By John Francis, WinSport Director – Marketing, Communications & Guest Services
I was over at a friend’s house having coffee when his tween and teen kid’s and friends emerged from the basement, fresh off of a marathon gaming session. As the kids made their way upstairs, they shielded their eyes from the sunlight and avoided any opportunity to join us on the back deck. Instead they settled in on the couches in the family room, shutting the blinds so the sunlight did not pierce their sensitive eyes.
Our discussion over coffee started to evolve and as a group of 40 somethings, we began to sound like our parents. Chatting about how kids are not getting outside, forgetting how to play and losing some of the essential skills that truly shaped our generation.
One parent did pipe up that our kids will have a much easier time controlling heavy duty equipment given their ability to manipulate joysticks. Another said scoring in hockey, soccer and other sports will go down as kid’s play first-person shooter games.
After a few more laughs we got back to our discussion. We all admitted some guilt on putting technology in front of our kids to get a couple minutes to prepare dinner, read an email or hop on a conference call. Some had strategies on limiting the time their kids played and working on finding a balance for both on and offline play.
Our discussion came full circle and we all agreed that our kids were certainly missing some of the fun play that we experienced as kids.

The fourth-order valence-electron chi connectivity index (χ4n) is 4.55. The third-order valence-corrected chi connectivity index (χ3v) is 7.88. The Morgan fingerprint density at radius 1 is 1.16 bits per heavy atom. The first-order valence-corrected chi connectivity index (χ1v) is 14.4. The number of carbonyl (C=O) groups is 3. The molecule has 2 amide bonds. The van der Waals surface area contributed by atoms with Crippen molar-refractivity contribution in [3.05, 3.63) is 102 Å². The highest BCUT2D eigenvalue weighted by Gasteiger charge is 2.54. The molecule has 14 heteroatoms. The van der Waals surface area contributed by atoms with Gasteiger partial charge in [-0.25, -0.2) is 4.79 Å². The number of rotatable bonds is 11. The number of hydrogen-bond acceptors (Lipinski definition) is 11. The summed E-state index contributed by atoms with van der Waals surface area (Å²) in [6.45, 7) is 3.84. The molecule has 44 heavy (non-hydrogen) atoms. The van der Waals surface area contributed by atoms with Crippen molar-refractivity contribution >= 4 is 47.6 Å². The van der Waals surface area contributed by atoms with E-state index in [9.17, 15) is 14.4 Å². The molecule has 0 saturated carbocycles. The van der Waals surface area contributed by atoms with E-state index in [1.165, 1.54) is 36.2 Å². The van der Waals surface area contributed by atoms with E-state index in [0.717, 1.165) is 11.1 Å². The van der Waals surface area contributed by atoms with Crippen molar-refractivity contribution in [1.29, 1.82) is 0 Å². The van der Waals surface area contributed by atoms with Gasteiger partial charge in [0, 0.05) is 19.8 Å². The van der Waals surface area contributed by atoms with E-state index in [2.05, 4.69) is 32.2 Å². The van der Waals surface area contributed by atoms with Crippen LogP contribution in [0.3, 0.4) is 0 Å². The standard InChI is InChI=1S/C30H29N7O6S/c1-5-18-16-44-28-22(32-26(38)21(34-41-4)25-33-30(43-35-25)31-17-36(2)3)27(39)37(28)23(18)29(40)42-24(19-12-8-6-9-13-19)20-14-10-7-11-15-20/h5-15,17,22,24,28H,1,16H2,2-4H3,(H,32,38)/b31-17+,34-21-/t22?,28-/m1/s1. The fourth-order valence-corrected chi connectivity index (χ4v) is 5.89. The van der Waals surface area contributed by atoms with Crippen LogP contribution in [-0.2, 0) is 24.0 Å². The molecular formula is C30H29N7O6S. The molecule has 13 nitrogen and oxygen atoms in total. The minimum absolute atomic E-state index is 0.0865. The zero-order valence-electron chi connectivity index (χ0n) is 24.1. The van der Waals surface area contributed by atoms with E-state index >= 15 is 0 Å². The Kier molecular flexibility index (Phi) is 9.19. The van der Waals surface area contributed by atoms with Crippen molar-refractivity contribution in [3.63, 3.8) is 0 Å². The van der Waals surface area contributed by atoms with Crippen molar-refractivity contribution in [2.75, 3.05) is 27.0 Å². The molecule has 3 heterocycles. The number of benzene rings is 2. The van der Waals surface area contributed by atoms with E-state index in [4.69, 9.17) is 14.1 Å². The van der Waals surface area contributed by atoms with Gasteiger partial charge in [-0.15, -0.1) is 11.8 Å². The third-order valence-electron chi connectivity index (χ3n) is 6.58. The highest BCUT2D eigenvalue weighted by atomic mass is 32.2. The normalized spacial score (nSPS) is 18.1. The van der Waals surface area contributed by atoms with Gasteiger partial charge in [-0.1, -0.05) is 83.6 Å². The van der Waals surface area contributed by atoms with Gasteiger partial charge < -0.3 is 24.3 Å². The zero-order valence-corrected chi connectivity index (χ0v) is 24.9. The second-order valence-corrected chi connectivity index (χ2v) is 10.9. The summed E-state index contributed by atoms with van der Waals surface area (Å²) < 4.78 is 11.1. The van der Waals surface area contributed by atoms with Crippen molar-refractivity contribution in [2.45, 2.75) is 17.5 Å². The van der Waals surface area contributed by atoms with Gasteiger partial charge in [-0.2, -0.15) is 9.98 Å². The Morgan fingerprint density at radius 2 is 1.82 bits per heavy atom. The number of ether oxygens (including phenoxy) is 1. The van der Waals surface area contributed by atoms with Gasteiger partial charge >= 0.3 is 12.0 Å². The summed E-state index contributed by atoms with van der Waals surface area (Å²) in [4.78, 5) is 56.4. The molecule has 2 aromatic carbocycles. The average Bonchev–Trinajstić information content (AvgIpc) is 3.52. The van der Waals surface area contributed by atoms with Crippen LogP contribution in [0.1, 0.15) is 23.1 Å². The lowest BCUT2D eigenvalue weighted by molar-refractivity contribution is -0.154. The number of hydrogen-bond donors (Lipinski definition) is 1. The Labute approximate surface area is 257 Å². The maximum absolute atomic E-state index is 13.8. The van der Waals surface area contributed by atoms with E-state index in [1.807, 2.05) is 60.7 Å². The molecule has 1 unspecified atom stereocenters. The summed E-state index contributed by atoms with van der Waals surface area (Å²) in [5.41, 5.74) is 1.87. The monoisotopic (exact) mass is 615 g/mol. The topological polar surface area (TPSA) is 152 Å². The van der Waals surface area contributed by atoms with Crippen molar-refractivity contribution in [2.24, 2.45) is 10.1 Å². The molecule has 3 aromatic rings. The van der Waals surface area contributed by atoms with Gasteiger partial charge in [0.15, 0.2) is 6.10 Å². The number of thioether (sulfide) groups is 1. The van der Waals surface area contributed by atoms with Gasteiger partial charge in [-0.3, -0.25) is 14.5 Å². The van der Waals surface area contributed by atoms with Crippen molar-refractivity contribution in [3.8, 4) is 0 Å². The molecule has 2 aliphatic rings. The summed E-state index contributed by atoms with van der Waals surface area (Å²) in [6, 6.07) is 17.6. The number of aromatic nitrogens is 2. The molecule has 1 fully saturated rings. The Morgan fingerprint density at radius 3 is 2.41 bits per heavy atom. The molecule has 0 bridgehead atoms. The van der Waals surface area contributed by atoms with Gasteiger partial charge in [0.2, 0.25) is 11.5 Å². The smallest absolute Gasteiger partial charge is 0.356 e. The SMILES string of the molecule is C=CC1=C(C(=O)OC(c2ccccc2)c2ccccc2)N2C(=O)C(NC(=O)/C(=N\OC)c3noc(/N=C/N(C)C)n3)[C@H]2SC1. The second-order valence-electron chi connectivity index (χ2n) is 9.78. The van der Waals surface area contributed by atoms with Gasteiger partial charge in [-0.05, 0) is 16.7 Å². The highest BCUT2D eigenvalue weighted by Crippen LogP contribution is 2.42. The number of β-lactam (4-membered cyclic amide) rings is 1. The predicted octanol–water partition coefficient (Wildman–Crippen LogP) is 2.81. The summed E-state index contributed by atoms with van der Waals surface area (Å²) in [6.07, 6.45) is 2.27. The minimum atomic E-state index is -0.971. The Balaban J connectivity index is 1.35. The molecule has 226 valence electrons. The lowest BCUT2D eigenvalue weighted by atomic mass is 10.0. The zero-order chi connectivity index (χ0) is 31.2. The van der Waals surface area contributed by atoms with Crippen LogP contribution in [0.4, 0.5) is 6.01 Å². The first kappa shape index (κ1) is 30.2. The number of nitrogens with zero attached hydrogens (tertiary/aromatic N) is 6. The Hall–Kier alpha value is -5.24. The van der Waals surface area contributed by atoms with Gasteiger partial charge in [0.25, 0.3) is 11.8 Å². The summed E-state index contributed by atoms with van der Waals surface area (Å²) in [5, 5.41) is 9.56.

We quickly circled the table and each asked a question:
- Has your child climbed a tree?
- Has your child organized a pickup game of baseball or road hockey?
- Have you ever looked at the stars with your kids?
- Does your child know how to setup a tent?
- Has your child made a mud pie?
As we went around the table, it was disappointing that the majority of us answered “no” to most of these questions.
Our conversation went back to asking ourselves how we can help our kid’s learn these skills, which we identified in three ways:
- Be better role models – spend time with our kids offline and outside. Show them how we played growing up. Live in the moment and put down our phones.
- Encourage our kids to get outdoors and get dirty – After a rainstorm, put on some rain boots and jump in puddles, play in the dirt and show it is ok to get dirty or get out in the cold and snow and build a snow fort, snowman or have an epic snowball fight
- Find some great programs for our kid’s – most of us had our kid’s in organized sport. We all agreed that we need to find programs that encourage outdoor play that push their limits. Some talked about scouts and sleep-away camps. At that point, I was very excited to share the new programs our team at WinSport built.
I was able to share our new Wildhood camps which provides exposure to the outdoors across multiple ages. Kids can learn how to build shelters, purify water and start a fire. Our adventure camps have kid’s climbing rocks, trees and playing outdoors.
I encourage many of you to start the conversation with your family and friends and see how you can help your kids grow offline and outdoors.
For more information on WinSport’s new summer camps, visit: https://www.winsport.ca/lessonsprograms/summercamps.cfm